The 1851 Crystal Palace Exposition in London is considered the first exhibition of its kind to showcase manufactured products from all over the world, exposing visitors to everything from art to new technologies and the items that make every country distinct. It would set the tone for all future World’s Fairs—extravagant yet instructive, lively and fun.
The first such exhibition held on American soil was the 1876 Centennial Exhibition in Philadelphia, celebrating the nation’s century of independence. This was followed in 1893 in Chicago with the World Columbian Exposition. It’s easy to forget today how important these expositions were for visitors who would have the chance to see and experience art from many other cultures—and for artists as well, being able to show their work to vast audiences. The selections for these shows were taken very seriously, and juries all over the country chose the paintings, drawings, prints, ceramics, and other artwork that would represent America.
Several works now in the Johnson’s permanent collection were shown in fairs: Gari Melchers’s The Communion and Elihu Vedder’s The Sorrowing Soul Between Doubt and Faith were both well-received by critics at the 1893 World Columbian Exposition in Chicago.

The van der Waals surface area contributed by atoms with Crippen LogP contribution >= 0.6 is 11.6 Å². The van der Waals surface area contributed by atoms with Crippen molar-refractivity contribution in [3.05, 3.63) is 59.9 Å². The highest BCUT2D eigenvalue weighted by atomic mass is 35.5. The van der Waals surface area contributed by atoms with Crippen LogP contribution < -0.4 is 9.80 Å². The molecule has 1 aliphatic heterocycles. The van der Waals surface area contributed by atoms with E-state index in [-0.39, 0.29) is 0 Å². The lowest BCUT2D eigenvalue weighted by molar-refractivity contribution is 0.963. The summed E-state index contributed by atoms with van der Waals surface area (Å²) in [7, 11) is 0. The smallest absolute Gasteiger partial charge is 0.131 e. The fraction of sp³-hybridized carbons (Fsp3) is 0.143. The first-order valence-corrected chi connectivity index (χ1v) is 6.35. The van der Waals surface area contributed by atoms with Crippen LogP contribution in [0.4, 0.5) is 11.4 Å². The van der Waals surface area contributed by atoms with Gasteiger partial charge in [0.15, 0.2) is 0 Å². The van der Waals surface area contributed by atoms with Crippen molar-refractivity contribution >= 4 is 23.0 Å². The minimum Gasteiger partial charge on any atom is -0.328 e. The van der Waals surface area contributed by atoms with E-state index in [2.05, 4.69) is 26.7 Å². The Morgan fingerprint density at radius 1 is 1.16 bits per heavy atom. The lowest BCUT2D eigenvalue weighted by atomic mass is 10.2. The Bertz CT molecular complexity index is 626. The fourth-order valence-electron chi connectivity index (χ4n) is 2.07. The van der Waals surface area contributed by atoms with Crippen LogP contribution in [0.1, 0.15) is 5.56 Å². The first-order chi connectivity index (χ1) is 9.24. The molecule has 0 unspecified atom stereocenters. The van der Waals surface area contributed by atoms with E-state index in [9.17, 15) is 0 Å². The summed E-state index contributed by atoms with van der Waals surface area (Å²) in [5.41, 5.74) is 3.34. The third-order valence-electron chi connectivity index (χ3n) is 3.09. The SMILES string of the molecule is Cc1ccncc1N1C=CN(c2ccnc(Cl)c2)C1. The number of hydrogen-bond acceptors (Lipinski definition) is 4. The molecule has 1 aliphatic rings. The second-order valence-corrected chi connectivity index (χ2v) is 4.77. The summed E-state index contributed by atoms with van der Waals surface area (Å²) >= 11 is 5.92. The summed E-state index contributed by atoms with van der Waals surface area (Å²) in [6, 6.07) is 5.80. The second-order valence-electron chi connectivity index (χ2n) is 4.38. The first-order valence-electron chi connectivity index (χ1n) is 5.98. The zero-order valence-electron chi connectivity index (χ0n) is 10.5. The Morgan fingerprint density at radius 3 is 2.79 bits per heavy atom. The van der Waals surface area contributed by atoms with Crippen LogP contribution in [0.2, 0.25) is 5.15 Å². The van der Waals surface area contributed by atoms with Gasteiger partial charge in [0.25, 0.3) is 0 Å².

Prints were an important display in the Fine Arts buildings at the fairs. James Abbott McNeill Whistler was a frequent exhibitor, and many of those images are among the Johnson’s extensive collection of his prints. The 1915 Panama-Pacific International Exposition in San Francisco exhibited, for the first time, a large display of works by artists working in color woodcut, and many of them won prizes. These, too, are well represented in the Johnson’s collection.
We Went to the Fair offers visitors an opportunity to see just a few of the many artworks shown by American artists at the fairs, and captures the variety and range of their contributions, in conjunction with JapanAmerica: Points of Contact, 1876-1970.
Credit: Exhibition overview from museum website.